April 19, 2023

Yes! It’s a Great Snow Year, But What are We Waiting for When We Know What We Need to Do? Let’s Pull Some Levers

It’s been a long time comin’

It’s goin’ to be a long time gone

And it appears to be a long

Appears to be a long

Appears to be a long

Time, yes, a long, long, long, long time

Before the dawn.

Long Time Gone by David Crosby

On Wednesday, February 1st, I attended the Senate Natural Resources, Agriculture, and Environment Committee hearing to speak in support of SCR-6: Concurrent Resolution Regarding the Great Salt Lake Elevation Targets sponsored by Sen. Nate Blouin.

Blouin’s resolution offered a timely opportunity to translate promises into inflows by using a target elevation of 4,198’ above sea level for the Lake. An elevation that simply wasn’t pulled out of a hat, rather, it’s what many of us would characterize as where the “sweet spot” begins. The sweet spot (4,198’– 4,205’) is in the GSL Elevation Matrix, part of the 2013 GSL Comprehensive Management Plan that was developed by the Division of Forestry, Fire and State Lands. The Division has the jurisdictional management responsibility to sustain GSL “in perpetuity” as a Public Trust resource for the people of Utah.

In the Matrix (you can see for yourself www.fogsl.org/about/map), 4,198’ is the elevation where almost all of the Lake’s ecosystem services and its ecological viability are in “green.” Green is definitely good and is categorized as “beneficial for the resource.” Beneficial for the resource because it’s here where salinity concentrations and Lake elevations work best for brine flies, brine shrimp, and microbialites, which constitute the food web for the millions of migratory birds that rely on the Lake. And it’s here where the Lake’s former islands become islands again; the volume of the Lake would be twice what it is today, and much of the currently exposed lakebed would be under water, helping to address the troubling dust issues we’re concerned about.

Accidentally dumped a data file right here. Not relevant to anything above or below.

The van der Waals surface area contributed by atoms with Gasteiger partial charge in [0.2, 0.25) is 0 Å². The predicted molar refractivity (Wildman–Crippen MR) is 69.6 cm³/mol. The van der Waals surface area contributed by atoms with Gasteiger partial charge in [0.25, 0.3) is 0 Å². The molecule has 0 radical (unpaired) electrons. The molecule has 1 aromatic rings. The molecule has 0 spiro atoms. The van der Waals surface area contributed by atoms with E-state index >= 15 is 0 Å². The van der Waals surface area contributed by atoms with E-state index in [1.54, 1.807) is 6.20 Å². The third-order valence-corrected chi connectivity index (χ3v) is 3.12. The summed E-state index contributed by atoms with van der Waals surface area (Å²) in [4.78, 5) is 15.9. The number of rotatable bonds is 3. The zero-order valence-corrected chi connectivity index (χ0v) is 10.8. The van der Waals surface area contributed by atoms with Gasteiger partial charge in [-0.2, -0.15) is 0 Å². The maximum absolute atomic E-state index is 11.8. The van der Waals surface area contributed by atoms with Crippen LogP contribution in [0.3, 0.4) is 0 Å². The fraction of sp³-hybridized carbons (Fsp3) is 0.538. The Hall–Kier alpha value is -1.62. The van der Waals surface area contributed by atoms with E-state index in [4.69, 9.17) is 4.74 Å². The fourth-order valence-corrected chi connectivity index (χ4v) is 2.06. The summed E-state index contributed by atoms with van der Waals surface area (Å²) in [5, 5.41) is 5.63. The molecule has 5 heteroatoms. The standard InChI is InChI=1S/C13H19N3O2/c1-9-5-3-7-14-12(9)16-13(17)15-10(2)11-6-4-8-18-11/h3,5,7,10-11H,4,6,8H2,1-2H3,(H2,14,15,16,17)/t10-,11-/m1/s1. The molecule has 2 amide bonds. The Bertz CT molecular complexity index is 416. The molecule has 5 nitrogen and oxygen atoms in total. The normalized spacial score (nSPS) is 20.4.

It’s here where boats can safely get out of the marinas, and economic assets like mineral extraction, brine shrimp harvesting, and recreation and tourism can thrive, contributing $1.32B to Utah’s annual GDP. And because the Lake fluctuates due to seasonal temperatures, variability in precipitation, evaporation, diversions and inflows, it’s here where those values can be sustained as long as water finds its way into the system.

And that’s where we all come in, right?

However, as you would expect, there are many people, including Utah legislators, who consider this goal to be too lofty…too far out of reach. I disagree; I could easily argue that it’s not lofty enough. When it comes to Great Salt Lake, we can’t be satisfied with short-term goals. It can’t be just a one-hit wonder. We have to look beyond the crisis that’s facing us today to where the Lake is healthy again, for the long-term, and for all of us. Setting 4,198’ as a target elevation gives us a way forward to devise and implement policies, incentives, and funding sources to return Great Salt Lake to optimal levels—optimal levels found in the sweet spot of 4,198’– 4,205’.

This is a way forward that the Great Salt Lake Strike Team recommends in its February 8, 2023 report, Great Salt Lake Policy Assessment, A synthesized resource document for the 2023 General Legislative Session. The Strike Team is a partnership that includes researchers from the University of Utah and Utah State University working together with the Utah Dept. of Natural Resources, Utah Dept. of Environmental Quality, and Utah Dept. of Agriculture and Food. In the report, “Preliminary analysis suggests (4,198’ – 4,205’) to maximize benefits across many factors. Meeting this goal requires policymakers to focus on inflows that both fill and maintain targeted elevation ranges.” The report also includes an extensive list of recommendations to help inform state actions that could occur in a relatively short period of time.

Unfortunately, but no surprise really, SCR-6 didn’t pass out of committee. Why? Perhaps as a freshman senator, sponsoring a Senate Concurrent Resolution that by declaration and demonstration would be recognized as a historic water commitment to Great Salt Lake by our growing population, Blouin could be comparable with Chuck Yeager breaking the sound barrier in his X-15, and that would be unheard of. Perhaps, more groundwork needed to be laid in conversations with a broad legislative cohort about the merit of setting a target elevation before the bill was even drafted. Whatever the reason, certainly the persistent array of water concerns stemming from the megadrought have begun to finally sink in and the realization that we simply can’t continue with business as usual in our water practices has become more evident.